It’s Halloween. Or almost…
Growing up, this was always a holiday that got me into trouble. No, not because I caused trouble but because when it comes to costuming I am highly detail oriented as well as a perfectionist. I would drive my mother – a woman who worked non-stop but still took the time every Halloween for most of my sisters’ and my childhood to make our costumes including whipping up patterns on the fly – absolutely crazy as year after year she’d have to argue out compromises with me over all my crazy details.
Still, I would spend hours sketching out costumes from tv shows, movies, books, or whatever else I was obsessed with at the time and plan out every layer and prop that would have to be made or purchased only to discover (with my mother’s tireless explaining) that what I was drawing was way too much to get done – and yet, I still have this issue as seen in all the prepped details and yet completely unfinished steampunk Alice (of Wonderland and Disney/California Adventure’s now concluded Tea Time Show) costume still sitting in boxes in my closet.
So this year (not for the first time!), I’ve decided to go a little more simple with pieces that I can afford to buy on my budget that will also be able to slide seamlessly into my wardrobe, or (better yet) with pieces I already own.
Currently, I am choosing between two costumes that toe the line between subtly and different enough to stay in the costume department and I would love some input.
Coraline From Liaka’s 2009 stop-motion film Coraline (If you haven’t seen it, do! It’s creepy enough for a Halloween movie – throw in ParaNorman after and make a night of it – but family friendly so you shouldn’t have to hide under the covers… too much.)
The basics: Blue hair, dragonfly clip, orange lipstick, star sweater (like this!), blue booties, and black skinny jeans. You can also go with a yellow raincoat and wellies or a striped orange sweater. If you are feeling artistic, draw buttons on your closed eyelids but make sure you set the prep the eyelid, set the make up and let everything dry – it’s a fun surprise but can get messy. Carry around a black cat (preferably the stuffed kind) and there you have it.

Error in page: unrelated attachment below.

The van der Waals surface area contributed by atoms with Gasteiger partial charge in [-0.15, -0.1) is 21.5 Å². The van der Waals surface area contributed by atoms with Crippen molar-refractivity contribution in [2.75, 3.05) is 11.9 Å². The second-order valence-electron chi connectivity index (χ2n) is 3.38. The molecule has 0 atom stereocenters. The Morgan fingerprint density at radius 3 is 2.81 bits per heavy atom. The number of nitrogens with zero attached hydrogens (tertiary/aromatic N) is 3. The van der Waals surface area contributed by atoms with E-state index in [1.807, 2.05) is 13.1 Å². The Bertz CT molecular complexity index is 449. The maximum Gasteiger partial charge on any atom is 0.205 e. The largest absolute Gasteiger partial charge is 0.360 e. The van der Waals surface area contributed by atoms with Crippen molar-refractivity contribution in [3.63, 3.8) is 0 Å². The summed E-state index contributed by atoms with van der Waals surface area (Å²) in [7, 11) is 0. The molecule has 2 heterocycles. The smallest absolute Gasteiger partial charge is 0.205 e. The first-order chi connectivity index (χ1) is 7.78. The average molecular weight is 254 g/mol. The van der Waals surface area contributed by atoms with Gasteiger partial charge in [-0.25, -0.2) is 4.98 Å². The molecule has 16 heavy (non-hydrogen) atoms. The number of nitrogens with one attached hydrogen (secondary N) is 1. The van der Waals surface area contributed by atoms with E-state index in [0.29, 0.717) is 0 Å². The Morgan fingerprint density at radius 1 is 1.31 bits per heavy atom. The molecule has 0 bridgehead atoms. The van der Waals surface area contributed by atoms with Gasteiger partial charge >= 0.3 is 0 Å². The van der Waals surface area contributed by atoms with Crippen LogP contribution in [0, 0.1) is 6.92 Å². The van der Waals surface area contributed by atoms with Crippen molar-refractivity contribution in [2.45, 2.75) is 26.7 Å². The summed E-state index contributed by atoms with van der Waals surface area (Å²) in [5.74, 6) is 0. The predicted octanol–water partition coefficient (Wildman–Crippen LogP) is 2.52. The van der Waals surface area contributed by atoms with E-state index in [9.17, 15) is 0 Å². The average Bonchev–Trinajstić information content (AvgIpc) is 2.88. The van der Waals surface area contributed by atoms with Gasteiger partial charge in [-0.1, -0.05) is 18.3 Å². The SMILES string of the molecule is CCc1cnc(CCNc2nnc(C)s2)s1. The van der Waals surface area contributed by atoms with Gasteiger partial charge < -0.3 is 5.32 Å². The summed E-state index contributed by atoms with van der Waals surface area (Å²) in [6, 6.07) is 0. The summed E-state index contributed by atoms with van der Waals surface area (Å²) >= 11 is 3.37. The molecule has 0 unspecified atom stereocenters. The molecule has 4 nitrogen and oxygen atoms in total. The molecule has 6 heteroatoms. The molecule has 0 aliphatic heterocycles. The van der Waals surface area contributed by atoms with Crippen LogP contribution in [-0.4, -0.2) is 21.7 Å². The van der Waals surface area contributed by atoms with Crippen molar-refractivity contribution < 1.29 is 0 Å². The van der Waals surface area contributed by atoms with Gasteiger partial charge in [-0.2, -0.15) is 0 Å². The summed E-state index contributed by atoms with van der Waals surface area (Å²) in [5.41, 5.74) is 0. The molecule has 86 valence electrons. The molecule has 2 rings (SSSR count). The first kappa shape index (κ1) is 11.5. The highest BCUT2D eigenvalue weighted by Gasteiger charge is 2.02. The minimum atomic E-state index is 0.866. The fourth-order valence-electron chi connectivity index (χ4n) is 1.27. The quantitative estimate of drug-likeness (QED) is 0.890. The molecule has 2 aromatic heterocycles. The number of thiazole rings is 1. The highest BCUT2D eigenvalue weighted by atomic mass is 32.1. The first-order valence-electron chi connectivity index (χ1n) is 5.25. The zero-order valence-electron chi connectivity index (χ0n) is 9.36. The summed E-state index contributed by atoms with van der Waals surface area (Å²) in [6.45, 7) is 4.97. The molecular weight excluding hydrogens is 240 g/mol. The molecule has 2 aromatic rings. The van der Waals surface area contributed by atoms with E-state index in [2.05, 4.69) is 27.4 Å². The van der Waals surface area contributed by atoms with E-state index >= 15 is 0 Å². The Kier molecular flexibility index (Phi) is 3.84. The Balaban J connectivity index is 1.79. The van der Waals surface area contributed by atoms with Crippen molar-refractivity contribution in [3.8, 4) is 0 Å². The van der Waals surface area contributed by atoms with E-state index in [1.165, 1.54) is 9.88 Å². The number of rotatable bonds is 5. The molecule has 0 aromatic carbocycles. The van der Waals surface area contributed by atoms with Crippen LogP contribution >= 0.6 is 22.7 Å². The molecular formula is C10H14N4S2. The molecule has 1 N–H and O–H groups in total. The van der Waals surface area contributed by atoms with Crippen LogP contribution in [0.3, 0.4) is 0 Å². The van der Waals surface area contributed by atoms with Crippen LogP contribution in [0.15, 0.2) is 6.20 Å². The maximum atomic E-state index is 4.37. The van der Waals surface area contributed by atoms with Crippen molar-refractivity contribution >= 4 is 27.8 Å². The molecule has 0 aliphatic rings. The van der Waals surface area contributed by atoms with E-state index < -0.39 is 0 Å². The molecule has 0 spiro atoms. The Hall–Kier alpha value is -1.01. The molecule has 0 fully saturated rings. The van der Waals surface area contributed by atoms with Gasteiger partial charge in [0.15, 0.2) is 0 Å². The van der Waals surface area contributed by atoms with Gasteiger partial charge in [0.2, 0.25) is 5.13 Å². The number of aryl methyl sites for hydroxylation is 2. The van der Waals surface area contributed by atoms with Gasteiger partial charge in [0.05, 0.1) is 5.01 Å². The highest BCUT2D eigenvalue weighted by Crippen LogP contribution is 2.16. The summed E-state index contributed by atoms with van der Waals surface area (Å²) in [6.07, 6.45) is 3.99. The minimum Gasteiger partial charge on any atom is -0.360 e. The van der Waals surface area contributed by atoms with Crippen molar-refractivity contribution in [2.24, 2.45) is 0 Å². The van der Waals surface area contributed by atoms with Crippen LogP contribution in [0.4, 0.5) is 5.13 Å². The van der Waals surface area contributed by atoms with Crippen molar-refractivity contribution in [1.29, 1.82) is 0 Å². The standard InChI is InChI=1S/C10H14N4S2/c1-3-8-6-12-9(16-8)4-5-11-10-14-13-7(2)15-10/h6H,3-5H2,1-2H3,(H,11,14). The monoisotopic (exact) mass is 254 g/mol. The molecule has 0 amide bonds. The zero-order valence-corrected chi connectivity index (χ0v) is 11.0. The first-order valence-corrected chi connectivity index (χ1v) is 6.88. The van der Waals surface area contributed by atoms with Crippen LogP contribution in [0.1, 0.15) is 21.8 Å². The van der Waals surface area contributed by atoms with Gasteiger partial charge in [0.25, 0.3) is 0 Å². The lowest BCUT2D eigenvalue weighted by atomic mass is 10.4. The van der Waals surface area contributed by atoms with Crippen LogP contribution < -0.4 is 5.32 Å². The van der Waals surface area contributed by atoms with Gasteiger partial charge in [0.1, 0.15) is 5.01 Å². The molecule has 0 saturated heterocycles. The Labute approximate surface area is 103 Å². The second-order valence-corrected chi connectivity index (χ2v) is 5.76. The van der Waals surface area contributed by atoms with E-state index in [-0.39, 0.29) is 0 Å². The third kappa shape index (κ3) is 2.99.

Pros: Overall, the costume is simple and every piece can be worn again. You can have fun challenging yourself in this but if it’s too much work, skip the button eyes and cat and you can still make your point.
Cons: The hair. If you can get away with dying your hair this color blue both in your work/school life and your complexion, go for it. It is possible to find this shade in both permanent and washable dyes. If, like me, this just isn’t an option, there are ways of coloring your hair like this that can be put in one day and then washed out. With this color, chalk won’t do – that’s a pastel thing and it will be all over everything so be wary – but colored hair spray would. the big warning is that you will get helmet hair, a very colorful bathroom (if that’s where you are spraying), and will need a fair amount if you want to cover your whole head. My hair is fairly light so to get the right shade, I would be mixing black spray in with blue. You can get both at Party City as well as most Halloween or beauty supplies but the best Coraline blue I’ve see in probably here. Of course, there is always the wig option, but I’ve never found one worth the money that doesn’t make me scratch my head all night!
There is also the “Wait… who are you?” factor. While you might be recognizable to a Laika fan, these films are surprisingly unknown and since it came out 7 years ago, your costume is sure to go over many people’s heads. Then again, finding those who know and appreciate your costume is pretty cool.
Next up: Selina Kyle from Fox’s Gotham. Selina Kyle is the young/future Catwoman (played by the very talented Carmen Bicondova) who is portrayed as a young pick pocket/street urchin who is constantly in the thick of things, many times getting in the middle to help save young Bruce Wayne.
The basics: big curls, steampunk goggles, black ripped skinny jeans and fishnets or (for season 3) leather sided leggings, boots (knee highs or booties with leather shin guards), leather jacket, dark grey hoodie, black crew neck top, collar necklace and leather/fishnet fingerless gloves. You can throw a few other details if you want to hone in on a specific episode; ie. if you don’e want curls, go super straight with a slouchy beanie like in the later half of season 2.
Pros: Finding all of these items in dark colors is super easy and I am pretty sure I have something that works. You also have a lot of choices seeing as her look changes – in the specific pieces as well as how she styles her hair – from episode to episode and season to season. The things I don’t have – ie. knee high boots (I have oddly wide calves so finding a good pair that fits is really difficult!) – are things I want to get anyway. Plus, seeing my hair all up and curled will be so much fun.
Cons: I live in Los Angeles so even in October, this is a lot of layers so sweating through the layers is an issue and then the costume is also really dark so you have to pay a lot of attention walking around outside! Because there are a lot more pieces, this costumes details can also get slightly more expensive even when you are compromising on some of the detail (you don’t need the leather jacket that cost over one or two hundred dollars, but even cheap jackets can add to your price tag). Again, while this show is well-publicized, recognition can also be an issue (or a plus for those that do).
So, if you can’t tell, at this point I am leaning toward Selina Kyle – it’s more work finding all the pieces but much less work (mostly hair) anytime you have to put the costume together – Halloween parties as well as the actual night if you are going out.
What do you think? Let me know in the comments below!
- Taylor Gallagher